Four annoying behaviours commonly seen amongst men at the onsen and sento.

Japan’s bathing culture runs deep, with a wide variety of baths to suit different purposes and ailments.

One bath that tends to fly under the radar is the “mizuburo“, or “cold bath“, which people use to acclimatise their bodies after stepping out from the heat of the sauna. Usually set at a temperature of around 18-20 degrees Celsius (64-68 degrees Fahrenheit), this bath is generally tucked away in a corner at a public bathing facility and is a lot smaller than the other baths on site.

Our Japanese-language reporter Seiji Nakazawa frequently uses these baths so he’s a big fan of them, but they come with a downside — a lot of “oyaji” (the casual term for middle-aged men) tend to use these baths as if they’re their own private swimming pools.

So Seiji is here today to grumble like the self-confessed oyaji he is, giving us all a lesson in how not to use the mizuburo at a public bath, whether it be at a a sento or onsen, with an introduction to the four types of oyaji behaviours that ruin the experience for everyone.

1. The Bathing Pigeon Oyaji

This is the man who comes out of the sauna, gets into the bath and proceeds to flap his arms about like a bathing pigeon. Sometimes he’ll even emit a noise while flapping his arms about, and can be seen washing the sweat off his face as well.

Civilised human beings know to wipe the sweat from the sauna off of their face and bodies with a towel before entering the mizuburo, but these Bathing Pigeons don’t consider the humans around them, and sometimes they’ll sit a little too close for comfort in the bath too.

2. The Foot Splish Splash Oyaji 

One day, when Seiji was waiting in line to use the mizuburo as it was at full capacity, an oyaji sat down on the side of the bath and proceeded to splash his legs about in the water. Seiji was dumbfounded by this rude display of inconsideration, not just for those in the bath around him, but for the others waiting patiently to use the bath. He really didn’t feel like soaking in the bath after that, although he did in the end, but he’ll never forget the rude actions of the Splish Splash Oyaji.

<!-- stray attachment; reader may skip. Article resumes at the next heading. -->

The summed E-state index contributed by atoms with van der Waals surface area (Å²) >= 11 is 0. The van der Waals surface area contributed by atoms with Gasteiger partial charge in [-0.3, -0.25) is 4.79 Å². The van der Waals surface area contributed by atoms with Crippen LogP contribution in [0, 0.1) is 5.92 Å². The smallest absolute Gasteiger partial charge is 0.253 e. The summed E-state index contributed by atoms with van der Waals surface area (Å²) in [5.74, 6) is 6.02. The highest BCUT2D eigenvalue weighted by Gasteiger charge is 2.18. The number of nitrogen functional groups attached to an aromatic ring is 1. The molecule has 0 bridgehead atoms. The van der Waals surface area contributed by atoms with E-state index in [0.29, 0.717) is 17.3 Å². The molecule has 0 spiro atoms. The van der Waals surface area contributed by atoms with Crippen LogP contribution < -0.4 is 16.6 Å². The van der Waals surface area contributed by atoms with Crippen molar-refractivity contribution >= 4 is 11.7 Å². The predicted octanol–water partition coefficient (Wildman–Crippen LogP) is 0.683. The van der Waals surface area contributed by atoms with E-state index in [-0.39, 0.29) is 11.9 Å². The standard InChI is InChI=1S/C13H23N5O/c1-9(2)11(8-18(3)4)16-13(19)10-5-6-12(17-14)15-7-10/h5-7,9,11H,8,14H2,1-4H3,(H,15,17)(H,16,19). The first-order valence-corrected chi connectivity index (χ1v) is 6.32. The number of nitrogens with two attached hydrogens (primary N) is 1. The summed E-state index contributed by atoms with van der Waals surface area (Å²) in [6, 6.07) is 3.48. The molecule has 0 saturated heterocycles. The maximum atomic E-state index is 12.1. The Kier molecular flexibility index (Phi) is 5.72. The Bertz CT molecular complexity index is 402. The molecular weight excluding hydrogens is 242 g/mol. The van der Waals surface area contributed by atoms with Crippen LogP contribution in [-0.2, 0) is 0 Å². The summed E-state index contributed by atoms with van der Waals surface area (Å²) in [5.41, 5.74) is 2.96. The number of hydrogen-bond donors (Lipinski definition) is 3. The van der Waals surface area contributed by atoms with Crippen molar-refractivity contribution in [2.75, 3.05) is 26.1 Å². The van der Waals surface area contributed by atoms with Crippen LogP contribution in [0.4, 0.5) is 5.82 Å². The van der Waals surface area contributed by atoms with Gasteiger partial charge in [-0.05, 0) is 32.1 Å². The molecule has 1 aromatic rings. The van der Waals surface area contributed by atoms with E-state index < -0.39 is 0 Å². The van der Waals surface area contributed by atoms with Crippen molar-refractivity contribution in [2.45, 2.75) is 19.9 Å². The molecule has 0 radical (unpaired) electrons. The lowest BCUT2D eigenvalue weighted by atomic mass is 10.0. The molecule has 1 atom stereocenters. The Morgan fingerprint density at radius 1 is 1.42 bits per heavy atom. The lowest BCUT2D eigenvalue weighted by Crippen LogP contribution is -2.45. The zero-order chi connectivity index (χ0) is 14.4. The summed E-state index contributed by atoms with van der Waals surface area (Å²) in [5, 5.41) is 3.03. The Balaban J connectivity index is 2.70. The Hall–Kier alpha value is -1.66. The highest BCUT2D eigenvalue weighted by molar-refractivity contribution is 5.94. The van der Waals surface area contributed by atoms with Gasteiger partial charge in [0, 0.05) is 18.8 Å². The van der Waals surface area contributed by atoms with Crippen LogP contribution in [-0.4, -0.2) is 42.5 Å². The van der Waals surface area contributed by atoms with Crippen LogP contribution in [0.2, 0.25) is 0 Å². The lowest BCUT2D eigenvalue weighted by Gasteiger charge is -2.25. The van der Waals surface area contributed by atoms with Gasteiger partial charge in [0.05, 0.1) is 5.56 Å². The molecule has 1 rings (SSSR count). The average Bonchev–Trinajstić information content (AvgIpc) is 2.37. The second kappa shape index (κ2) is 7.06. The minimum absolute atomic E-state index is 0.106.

3. The Underwater Oyaji 

This oyaji doesn’t sit on the edge of the bath like the Splish Splash Oyaji — he goes to the other extreme by fully submerging himself underneath the water instead. It’s basic manners to never submerge one’s head underneath the water while using any shared bath, and just because the water isn’t at a high temperature doesn’t give anyone a free pass to try it.

4. The Splash Oyaji 

This is the most common type of oyaji, who splashes ladles of water from the bath over himself before getting in. The problem with this is the Splash Oyaji ends up splashing everyone around him, including those in the bath, who don’t appreciate having his secondhand, body-tainted water splashed in their faces and in the water they’re bathing in. Oyaji who want to splash cold water on themselves should go have a shower instead.

So if you ever find yourself needing to use the mizuburo at a public bathing facility, fingers crossed you don’t encounter any of these annoying oyaji. As long as bathers mind their manners with the proper etiquette, the shared bathing experience can be great for everyone!

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